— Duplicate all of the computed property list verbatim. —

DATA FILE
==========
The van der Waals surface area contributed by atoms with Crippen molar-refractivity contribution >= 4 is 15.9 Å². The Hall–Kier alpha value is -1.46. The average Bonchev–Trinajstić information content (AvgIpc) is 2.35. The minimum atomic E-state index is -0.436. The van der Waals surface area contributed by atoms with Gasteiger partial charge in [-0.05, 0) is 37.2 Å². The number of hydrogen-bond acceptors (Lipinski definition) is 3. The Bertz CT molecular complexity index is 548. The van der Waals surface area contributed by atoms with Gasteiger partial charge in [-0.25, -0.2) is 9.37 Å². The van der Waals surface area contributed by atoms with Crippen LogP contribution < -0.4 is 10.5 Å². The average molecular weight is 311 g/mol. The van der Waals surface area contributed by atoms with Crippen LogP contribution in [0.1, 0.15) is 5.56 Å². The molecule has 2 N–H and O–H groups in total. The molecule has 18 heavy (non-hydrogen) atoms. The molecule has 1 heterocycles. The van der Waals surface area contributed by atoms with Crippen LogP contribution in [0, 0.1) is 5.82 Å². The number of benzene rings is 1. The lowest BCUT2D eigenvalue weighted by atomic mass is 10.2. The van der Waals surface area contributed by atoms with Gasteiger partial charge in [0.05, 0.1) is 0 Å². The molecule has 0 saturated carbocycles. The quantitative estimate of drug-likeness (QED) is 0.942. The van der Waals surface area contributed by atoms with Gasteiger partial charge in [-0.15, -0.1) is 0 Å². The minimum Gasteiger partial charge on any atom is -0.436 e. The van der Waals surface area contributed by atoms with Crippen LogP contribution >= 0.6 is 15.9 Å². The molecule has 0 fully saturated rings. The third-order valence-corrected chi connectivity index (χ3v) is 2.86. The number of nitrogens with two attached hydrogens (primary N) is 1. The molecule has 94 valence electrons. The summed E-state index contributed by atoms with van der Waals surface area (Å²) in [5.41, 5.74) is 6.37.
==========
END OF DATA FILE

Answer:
The van der Waals surface area contributed by atoms with Crippen molar-refractivity contribution >= 4 is 15.9 Å². The Hall–Kier alpha value is -1.46. The average Bonchev–Trinajstić information content (AvgIpc) is 2.35. The minimum atomic E-state index is -0.436. The van der Waals surface area contributed by atoms with Gasteiger partial charge in [-0.05, 0) is 37.2 Å². The number of hydrogen-bond acceptors (Lipinski definition) is 3. The Bertz CT molecular complexity index is 548. The van der Waals surface area contributed by atoms with Gasteiger partial charge in [-0.25, -0.2) is 9.37 Å². The van der Waals surface area contributed by atoms with Crippen LogP contribution < -0.4 is 10.5 Å². The average molecular weight is 311 g/mol. The van der Waals surface area contributed by atoms with Crippen LogP contribution in [0.1, 0.15) is 5.56 Å². The molecule has 2 N–H and O–H groups in total. The molecule has 18 heavy (non-hydrogen) atoms. The molecule has 1 heterocycles. The van der Waals surface area contributed by atoms with Crippen LogP contribution in [0, 0.1) is 5.82 Å². The number of benzene rings is 1. The lowest BCUT2D eigenvalue weighted by atomic mass is 10.2. The van der Waals surface area contributed by atoms with Gasteiger partial charge in [0.05, 0.1) is 0 Å². The molecule has 0 saturated carbocycles. The quantitative estimate of drug-likeness (QED) is 0.942. The van der Waals surface area contributed by atoms with Gasteiger partial charge in [-0.15, -0.1) is 0 Å². The minimum Gasteiger partial charge on any atom is -0.436 e. The van der Waals surface area contributed by atoms with Crippen LogP contribution >= 0.6 is 15.9 Å². The molecule has 0 fully saturated rings. The third-order valence-corrected chi connectivity index (χ3v) is 2.86. The number of nitrogens with two attached hydrogens (primary N) is 1. The molecule has 94 valence electrons. The summed E-state index contributed by atoms with van der Waals surface area (Å²) in [5.41, 5.74) is 6.37.